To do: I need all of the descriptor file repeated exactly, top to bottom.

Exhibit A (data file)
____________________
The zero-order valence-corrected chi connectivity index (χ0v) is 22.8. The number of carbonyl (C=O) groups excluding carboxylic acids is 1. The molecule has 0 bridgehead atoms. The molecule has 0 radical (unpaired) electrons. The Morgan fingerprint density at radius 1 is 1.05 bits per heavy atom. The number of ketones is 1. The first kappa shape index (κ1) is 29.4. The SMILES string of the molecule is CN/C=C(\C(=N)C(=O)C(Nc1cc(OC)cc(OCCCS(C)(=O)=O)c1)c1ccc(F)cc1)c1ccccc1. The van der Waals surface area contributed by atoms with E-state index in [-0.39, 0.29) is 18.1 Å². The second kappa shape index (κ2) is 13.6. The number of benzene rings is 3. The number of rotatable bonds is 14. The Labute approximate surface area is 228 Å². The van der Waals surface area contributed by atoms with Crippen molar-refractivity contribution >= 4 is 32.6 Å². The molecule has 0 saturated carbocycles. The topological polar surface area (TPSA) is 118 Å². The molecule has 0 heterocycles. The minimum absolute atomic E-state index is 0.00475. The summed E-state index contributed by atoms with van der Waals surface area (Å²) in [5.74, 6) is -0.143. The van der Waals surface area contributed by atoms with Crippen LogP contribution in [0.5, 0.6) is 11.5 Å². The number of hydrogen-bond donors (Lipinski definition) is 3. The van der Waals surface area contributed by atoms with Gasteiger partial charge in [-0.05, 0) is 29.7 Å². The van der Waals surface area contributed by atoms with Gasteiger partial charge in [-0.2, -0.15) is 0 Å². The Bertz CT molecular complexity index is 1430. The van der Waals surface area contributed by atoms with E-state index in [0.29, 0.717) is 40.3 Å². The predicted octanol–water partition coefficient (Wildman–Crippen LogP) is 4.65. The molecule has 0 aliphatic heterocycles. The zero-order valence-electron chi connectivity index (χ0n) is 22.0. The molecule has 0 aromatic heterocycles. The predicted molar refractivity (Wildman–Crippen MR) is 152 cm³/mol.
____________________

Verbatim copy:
The zero-order valence-corrected chi connectivity index (χ0v) is 22.8. The number of carbonyl (C=O) groups excluding carboxylic acids is 1. The molecule has 0 bridgehead atoms. The molecule has 0 radical (unpaired) electrons. The Morgan fingerprint density at radius 1 is 1.05 bits per heavy atom. The number of ketones is 1. The first kappa shape index (κ1) is 29.4. The SMILES string of the molecule is CN/C=C(\C(=N)C(=O)C(Nc1cc(OC)cc(OCCCS(C)(=O)=O)c1)c1ccc(F)cc1)c1ccccc1. The van der Waals surface area contributed by atoms with E-state index in [-0.39, 0.29) is 18.1 Å². The second kappa shape index (κ2) is 13.6. The number of benzene rings is 3. The number of rotatable bonds is 14. The Labute approximate surface area is 228 Å². The van der Waals surface area contributed by atoms with Crippen molar-refractivity contribution >= 4 is 32.6 Å². The molecule has 0 saturated carbocycles. The topological polar surface area (TPSA) is 118 Å². The molecule has 0 heterocycles. The minimum absolute atomic E-state index is 0.00475. The summed E-state index contributed by atoms with van der Waals surface area (Å²) in [5.74, 6) is -0.143. The van der Waals surface area contributed by atoms with Crippen LogP contribution in [0.5, 0.6) is 11.5 Å². The number of hydrogen-bond donors (Lipinski definition) is 3. The van der Waals surface area contributed by atoms with Gasteiger partial charge in [-0.05, 0) is 29.7 Å². The van der Waals surface area contributed by atoms with Gasteiger partial charge in [-0.2, -0.15) is 0 Å². The Bertz CT molecular complexity index is 1430. The van der Waals surface area contributed by atoms with E-state index in [0.29, 0.717) is 40.3 Å². The predicted octanol–water partition coefficient (Wildman–Crippen LogP) is 4.65. The molecule has 0 aliphatic heterocycles. The zero-order valence-electron chi connectivity index (χ0n) is 22.0. The molecule has 0 aromatic heterocycles. The predicted molar refractivity (Wildman–Crippen MR) is 152 cm³/mol.